“I remember just struggling to breathe,” Kuder said. “I couldn’t do it and just cried.” Seven months later, a slimmed-down and fit Kuder (She’s lost almost 40 pounds and dropped six dress sizes), is thrilled with her progress. “I may not be a serious athlete, but I feel so much better now. I’m stronger and have more energy in my walking, running and everything I do. This experience has been priceless.”
Watson agrees. “It’s so important to find new motivation to keep you going. There are so many reasons/excuses to keep one from staying active. It’s a good idea to have some project that motivates you or a goal to work towards,” he said. Instead of walking the 2009 Bridge Run event, Watson ran it in 53 minutes, his best effort in years.   
“Katy and Robert did an excellent job,” said Anne Finch, an elite-level Lowcountry tri-athlete who served as the program’s endurance coach. Finch is certified as a USA Triathlon Level 1 and USA Cycling Level 3 certified coach. “They both proved to themselves, fellow competitors and others that a triathlon is just one attainable goal that anyone, who works hard and has proper training, can aspire to. Achieving this is just a stepping stone to newer and exciting new activities that are out there.”
Prior to HCC, Watson tried every product and program available on the market for weight loss but couldn’t achieve longstanding, satisfactory results. So when Kuder recruited him with Team Toe Seekers and HCC, he reluctantly joined. Soon, he, along with the others, quickly adjusted to the group dynamics and enjoyed the team camaraderie. Out of habit, Watson and his friends still check on each other regarding their daily water intake and fiber consumption, compare food journals and share new recipes and products.
“One of my proudest moments is when I see participants still having fun with their new lifestyle habits long after the program finishes. The Toe Seekers team is a great example.  They are still motivating each other, trying new activities, and enjoying life to the fullest with their improved energy and fitness levels. Some of the team even did the Wellness Center indoor triathlon competition in June. Others are doing Boot Camp and participating in local walk/runs. I am so proud of them—they have my utmost respect,” said Janis Newton, HCC director and Harper Student Wellness Center program director.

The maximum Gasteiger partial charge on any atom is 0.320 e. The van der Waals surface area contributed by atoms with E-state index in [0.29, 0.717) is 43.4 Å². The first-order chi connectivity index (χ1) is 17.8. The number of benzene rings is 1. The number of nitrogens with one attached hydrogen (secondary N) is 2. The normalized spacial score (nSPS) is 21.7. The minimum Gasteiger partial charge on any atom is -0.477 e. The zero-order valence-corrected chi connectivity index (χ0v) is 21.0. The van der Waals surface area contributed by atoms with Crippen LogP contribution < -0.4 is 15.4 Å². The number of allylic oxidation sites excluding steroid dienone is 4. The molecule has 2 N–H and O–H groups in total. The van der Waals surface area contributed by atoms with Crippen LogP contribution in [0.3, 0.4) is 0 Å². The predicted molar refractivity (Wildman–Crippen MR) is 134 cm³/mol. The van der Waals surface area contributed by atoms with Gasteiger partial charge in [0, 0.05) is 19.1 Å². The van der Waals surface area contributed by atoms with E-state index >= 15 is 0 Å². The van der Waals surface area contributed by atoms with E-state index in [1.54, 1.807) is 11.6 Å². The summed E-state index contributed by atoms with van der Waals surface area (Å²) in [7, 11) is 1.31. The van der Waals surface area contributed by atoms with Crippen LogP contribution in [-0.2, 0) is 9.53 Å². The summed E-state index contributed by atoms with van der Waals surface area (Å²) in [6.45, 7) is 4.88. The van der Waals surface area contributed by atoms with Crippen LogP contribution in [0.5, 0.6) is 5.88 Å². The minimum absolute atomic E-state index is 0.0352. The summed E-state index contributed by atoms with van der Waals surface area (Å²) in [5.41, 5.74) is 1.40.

With eyes focused on their next goal, both Kuder and Watson are training to run the half marathon (13.1 miles) of the Kiawah Island Marathon Dec. 12. Meanwhile, each has made continuous goals. Watson wants to bench press his pre-HCC weight (260 pounds), complete five, unassisted pull-ups and body dips and run a mile in seven minutes. He’s already more than half-way there. Kuder plans to continue her quest to reach a healthy weight, train for the next three months and finish December’s half-marathon event.
“This is one of the hardest things I’ve ever done,” Kuder said. “It’s difficult and tough when you have to reshape the way you think and feel about certain things. To succeed, you really have to examine it carefully and put your weaknesses out for everyone to see before starting. More importantly, I learned it’s an effort you can’t do all by yourself.”

Applications are being accepted for the Fall Healthy Charleston Challenge, Sept. 10 to Nov. 19. Deadline is Aug. 10. Visit
For information, call 792-4141 or visit

Friday, July 24, 2009